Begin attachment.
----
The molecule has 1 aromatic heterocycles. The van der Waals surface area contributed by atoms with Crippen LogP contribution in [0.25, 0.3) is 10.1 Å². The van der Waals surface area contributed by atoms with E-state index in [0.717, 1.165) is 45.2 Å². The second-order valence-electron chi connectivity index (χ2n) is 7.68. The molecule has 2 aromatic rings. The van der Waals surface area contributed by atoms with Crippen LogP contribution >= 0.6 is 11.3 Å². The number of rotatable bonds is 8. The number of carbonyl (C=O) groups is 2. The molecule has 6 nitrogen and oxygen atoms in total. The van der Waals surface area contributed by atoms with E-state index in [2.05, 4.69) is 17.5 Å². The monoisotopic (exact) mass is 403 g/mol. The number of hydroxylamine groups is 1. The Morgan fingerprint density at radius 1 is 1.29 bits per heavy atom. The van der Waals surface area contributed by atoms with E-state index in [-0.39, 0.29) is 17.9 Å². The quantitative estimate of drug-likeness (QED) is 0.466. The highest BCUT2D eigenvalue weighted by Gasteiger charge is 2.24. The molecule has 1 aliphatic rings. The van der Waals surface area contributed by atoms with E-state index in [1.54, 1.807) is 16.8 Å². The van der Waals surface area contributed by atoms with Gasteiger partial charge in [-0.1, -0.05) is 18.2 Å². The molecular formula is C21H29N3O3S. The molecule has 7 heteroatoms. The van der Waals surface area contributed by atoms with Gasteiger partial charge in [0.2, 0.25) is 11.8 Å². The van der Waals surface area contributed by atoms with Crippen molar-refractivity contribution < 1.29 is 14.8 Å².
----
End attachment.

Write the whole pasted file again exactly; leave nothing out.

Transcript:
The molecule has 1 aromatic heterocycles. The van der Waals surface area contributed by atoms with Crippen LogP contribution in [0.25, 0.3) is 10.1 Å². The van der Waals surface area contributed by atoms with E-state index in [0.717, 1.165) is 45.2 Å². The second-order valence-electron chi connectivity index (χ2n) is 7.68. The molecule has 2 aromatic rings. The van der Waals surface area contributed by atoms with Crippen LogP contribution >= 0.6 is 11.3 Å². The number of rotatable bonds is 8. The number of carbonyl (C=O) groups is 2. The molecule has 6 nitrogen and oxygen atoms in total. The van der Waals surface area contributed by atoms with E-state index in [2.05, 4.69) is 17.5 Å². The monoisotopic (exact) mass is 403 g/mol. The number of hydroxylamine groups is 1. The Morgan fingerprint density at radius 1 is 1.29 bits per heavy atom. The van der Waals surface area contributed by atoms with E-state index in [-0.39, 0.29) is 17.9 Å². The quantitative estimate of drug-likeness (QED) is 0.466. The highest BCUT2D eigenvalue weighted by Gasteiger charge is 2.24. The molecule has 1 aliphatic rings. The van der Waals surface area contributed by atoms with E-state index in [1.54, 1.807) is 16.8 Å². The van der Waals surface area contributed by atoms with Gasteiger partial charge in [-0.1, -0.05) is 18.2 Å². The molecular formula is C21H29N3O3S. The molecule has 7 heteroatoms. The van der Waals surface area contributed by atoms with Gasteiger partial charge in [0.2, 0.25) is 11.8 Å². The van der Waals surface area contributed by atoms with Crippen molar-refractivity contribution < 1.29 is 14.8 Å².